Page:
On Saturday 18th August, CPGB-ML and Red Youth joined the march and rally to commemorate the anniversary of the Llanelli rail strike of 1911. The strike was memorable both for the slaughter of two workers by the British army, and for the heroic and steadfast spirit of resistance which animated the strikers and their many supporters. Our contingent was proud to support this event, distributing our literature as we marched through Llanelli.
At the rally many spoke about the spirited local campaign to prevent the downgrading of the Accident and Emergency service at the local Prince Phillip hospital. Sadly, a number of speeches seemed more concerned with point-scoring between Labour and Plaid Cymru, with each blaming the other for the threatened cuts coming down the line. A speaker from our party was invited by Llanelli Trades Council to say a few words, a welcome opportunity to put the historical events of 1911 in the context of today’s crisis of capitalism and the tasks facing the working class. The comrade spoke as follows:
“On behalf of the CPGB-ML I would like to thank Llanelli Trades Council for inviting me to say a few words on this day of commemoration.
When we recall the murder by the British army of John John and Leonard Worsell, we do not comfort ourselves with the false idea that this was the last time workers were slain by the British state. It is sufficient to recall
- the fatal battering of anti-Nazi campaigner Blair Peach in 1979;
- the judicial murder of Jean Charles de Menezes in 2005, shot seven times in the head whilst pinned to the ground in Stockwell tube station;
- the killing of bystander Ian Tomlinson at the G20 demo in 2010, now revealed to have been the subject of a criminal cover-up by the official pathologist;
- and the public execution of father-of-three Mark Duggan in 2011 on the streets of Tottenham.
All four were victims of state violence. In their case, the instruments of the state wore police uniforms. The army in recent years has been reserved for the slaughter of workers in faraway places – though we note that the Irish murdered in Ireland by the Parachute Regiment on Bloody Sunday (to mention but one of the myriad crimes against the Irish nation) were said by the colonisers to have met their deaths on “British soil”.
In remembering the events which took place in Llanelli one hundred years ago, we are inspired by the fighting spirit shown by working people resisting capitalism, by the spirit of non-cooperation which erupted even within the army itself, and by the electrifying effect this resistance had throughout the whole community. So far from being merely a historical footnote, the events of the 1911 Llanelli rail strike have real and urgent lessons for all those workers today who are fighting to prevent their living standards being ground down by a capitalist system in crisis.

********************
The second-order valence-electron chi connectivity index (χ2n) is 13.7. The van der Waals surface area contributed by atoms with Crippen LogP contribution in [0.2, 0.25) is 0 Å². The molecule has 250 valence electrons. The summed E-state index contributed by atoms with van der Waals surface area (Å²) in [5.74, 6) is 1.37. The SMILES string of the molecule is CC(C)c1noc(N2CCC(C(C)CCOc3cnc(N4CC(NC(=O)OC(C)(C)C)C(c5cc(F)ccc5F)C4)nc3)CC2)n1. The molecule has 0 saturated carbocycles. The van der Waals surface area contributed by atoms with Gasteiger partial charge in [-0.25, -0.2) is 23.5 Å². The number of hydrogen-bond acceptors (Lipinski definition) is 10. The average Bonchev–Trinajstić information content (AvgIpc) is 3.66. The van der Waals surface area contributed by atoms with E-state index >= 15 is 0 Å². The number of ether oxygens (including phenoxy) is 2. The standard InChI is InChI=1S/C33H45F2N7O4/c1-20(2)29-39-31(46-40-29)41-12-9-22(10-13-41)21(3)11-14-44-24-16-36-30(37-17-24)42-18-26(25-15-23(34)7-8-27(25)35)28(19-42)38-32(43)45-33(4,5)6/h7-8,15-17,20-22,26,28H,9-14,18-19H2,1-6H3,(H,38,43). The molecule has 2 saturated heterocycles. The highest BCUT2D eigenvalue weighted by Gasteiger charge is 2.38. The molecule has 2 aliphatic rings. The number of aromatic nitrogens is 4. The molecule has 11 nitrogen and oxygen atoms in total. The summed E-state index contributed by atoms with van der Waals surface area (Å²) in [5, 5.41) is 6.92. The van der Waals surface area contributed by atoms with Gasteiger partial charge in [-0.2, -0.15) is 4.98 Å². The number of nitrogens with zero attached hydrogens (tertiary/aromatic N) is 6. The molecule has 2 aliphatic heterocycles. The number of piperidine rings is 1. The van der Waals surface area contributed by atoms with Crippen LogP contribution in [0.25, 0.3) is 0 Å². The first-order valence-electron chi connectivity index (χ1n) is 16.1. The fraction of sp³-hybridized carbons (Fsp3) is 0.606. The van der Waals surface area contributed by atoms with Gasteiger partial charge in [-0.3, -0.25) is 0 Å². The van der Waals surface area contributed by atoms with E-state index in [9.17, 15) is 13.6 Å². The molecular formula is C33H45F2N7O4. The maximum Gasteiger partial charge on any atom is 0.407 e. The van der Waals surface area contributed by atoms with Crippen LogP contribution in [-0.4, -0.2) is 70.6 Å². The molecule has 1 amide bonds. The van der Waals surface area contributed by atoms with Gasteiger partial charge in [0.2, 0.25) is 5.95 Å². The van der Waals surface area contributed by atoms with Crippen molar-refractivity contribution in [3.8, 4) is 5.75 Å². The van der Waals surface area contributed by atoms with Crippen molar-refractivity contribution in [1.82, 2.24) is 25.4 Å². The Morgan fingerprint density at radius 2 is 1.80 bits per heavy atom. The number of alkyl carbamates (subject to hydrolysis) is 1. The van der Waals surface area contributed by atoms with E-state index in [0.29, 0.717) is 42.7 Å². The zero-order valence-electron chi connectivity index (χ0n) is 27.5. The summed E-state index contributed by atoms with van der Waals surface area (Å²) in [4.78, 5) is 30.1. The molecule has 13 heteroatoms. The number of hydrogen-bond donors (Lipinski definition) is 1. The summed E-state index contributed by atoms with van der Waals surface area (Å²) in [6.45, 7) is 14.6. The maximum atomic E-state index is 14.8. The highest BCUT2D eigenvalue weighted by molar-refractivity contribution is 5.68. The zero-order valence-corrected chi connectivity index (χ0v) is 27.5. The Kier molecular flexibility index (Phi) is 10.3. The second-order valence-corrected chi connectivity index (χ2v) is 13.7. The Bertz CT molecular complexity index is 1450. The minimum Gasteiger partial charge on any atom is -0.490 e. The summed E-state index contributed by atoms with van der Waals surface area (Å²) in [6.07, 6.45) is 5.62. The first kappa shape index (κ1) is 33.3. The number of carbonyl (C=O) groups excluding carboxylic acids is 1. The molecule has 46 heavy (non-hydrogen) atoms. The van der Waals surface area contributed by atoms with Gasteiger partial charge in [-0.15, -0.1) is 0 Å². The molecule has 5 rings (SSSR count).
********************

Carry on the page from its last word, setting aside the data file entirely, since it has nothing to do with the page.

The uprisings triggered last summer by the assassination of Mark Duggan revealed a depth of anger amongst young workers deprived of a decent future by the crisis of capitalism, and a willingness to fight back against a system that is effectively declaring war on the entire working class. Those uprisings were closer to the true spirit of 1911 than anything the TUC has yet come up with by way of “coordinating resistance”, despite the proven willingness of local government workers, doctors, construction workers, teachers, transport workers, students and Occupy activists to make a fight of it. All that is missing is the political leadership.
It is time to stop lying to the working class about the character of this crisis. The choice which faces us all is not “destructive cuts” versus “humane cuts”. The choice is between a warmongering capitalist barbarism spinning out of control – or socialism. The best commemoration of the martyrs, strikers and fighters of 1911 will come when the red flag is hoisted over Wales, Scotland and England. Bring it on! Join the struggle! Long live the spirit of 1911!”
After the rally, we marched up the hill to the cemetery where our two fallen comrades are buried. We laid one floral tribute (from the CPGB-ML) on the grave of Leonard Worsell, and a second (from Red Youth) on the grave of John John.
More photos of event (Flickr)